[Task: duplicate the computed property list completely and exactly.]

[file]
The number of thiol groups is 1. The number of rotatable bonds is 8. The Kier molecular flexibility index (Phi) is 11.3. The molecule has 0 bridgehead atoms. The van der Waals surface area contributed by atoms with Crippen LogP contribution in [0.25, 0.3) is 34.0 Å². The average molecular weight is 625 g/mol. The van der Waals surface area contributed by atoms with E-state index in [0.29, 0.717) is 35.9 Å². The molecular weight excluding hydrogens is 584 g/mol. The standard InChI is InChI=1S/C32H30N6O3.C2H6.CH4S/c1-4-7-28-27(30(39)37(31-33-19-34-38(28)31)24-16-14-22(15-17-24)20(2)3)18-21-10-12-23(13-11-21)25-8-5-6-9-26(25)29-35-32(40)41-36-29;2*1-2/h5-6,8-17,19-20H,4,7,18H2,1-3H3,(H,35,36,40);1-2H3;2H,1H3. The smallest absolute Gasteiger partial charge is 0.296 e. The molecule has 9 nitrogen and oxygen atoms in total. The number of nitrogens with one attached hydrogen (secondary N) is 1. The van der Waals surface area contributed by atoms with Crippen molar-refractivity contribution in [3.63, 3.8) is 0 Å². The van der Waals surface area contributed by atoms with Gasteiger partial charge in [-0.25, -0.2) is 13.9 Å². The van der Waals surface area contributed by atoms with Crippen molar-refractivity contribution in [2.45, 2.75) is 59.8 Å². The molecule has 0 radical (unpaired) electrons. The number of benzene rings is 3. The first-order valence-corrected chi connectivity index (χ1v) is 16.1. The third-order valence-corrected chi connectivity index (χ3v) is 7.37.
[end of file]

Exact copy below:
The number of thiol groups is 1. The number of rotatable bonds is 8. The Kier molecular flexibility index (Phi) is 11.3. The molecule has 0 bridgehead atoms. The van der Waals surface area contributed by atoms with Crippen LogP contribution in [0.25, 0.3) is 34.0 Å². The average molecular weight is 625 g/mol. The van der Waals surface area contributed by atoms with E-state index in [0.29, 0.717) is 35.9 Å². The molecular weight excluding hydrogens is 584 g/mol. The standard InChI is InChI=1S/C32H30N6O3.C2H6.CH4S/c1-4-7-28-27(30(39)37(31-33-19-34-38(28)31)24-16-14-22(15-17-24)20(2)3)18-21-10-12-23(13-11-21)25-8-5-6-9-26(25)29-35-32(40)41-36-29;2*1-2/h5-6,8-17,19-20H,4,7,18H2,1-3H3,(H,35,36,40);1-2H3;2H,1H3. The smallest absolute Gasteiger partial charge is 0.296 e. The molecule has 9 nitrogen and oxygen atoms in total. The number of nitrogens with one attached hydrogen (secondary N) is 1. The van der Waals surface area contributed by atoms with Crippen molar-refractivity contribution in [3.63, 3.8) is 0 Å². The van der Waals surface area contributed by atoms with Gasteiger partial charge in [-0.25, -0.2) is 13.9 Å². The van der Waals surface area contributed by atoms with Crippen molar-refractivity contribution in [2.45, 2.75) is 59.8 Å². The molecule has 0 radical (unpaired) electrons. The number of benzene rings is 3. The first-order valence-corrected chi connectivity index (χ1v) is 16.1. The third-order valence-corrected chi connectivity index (χ3v) is 7.37.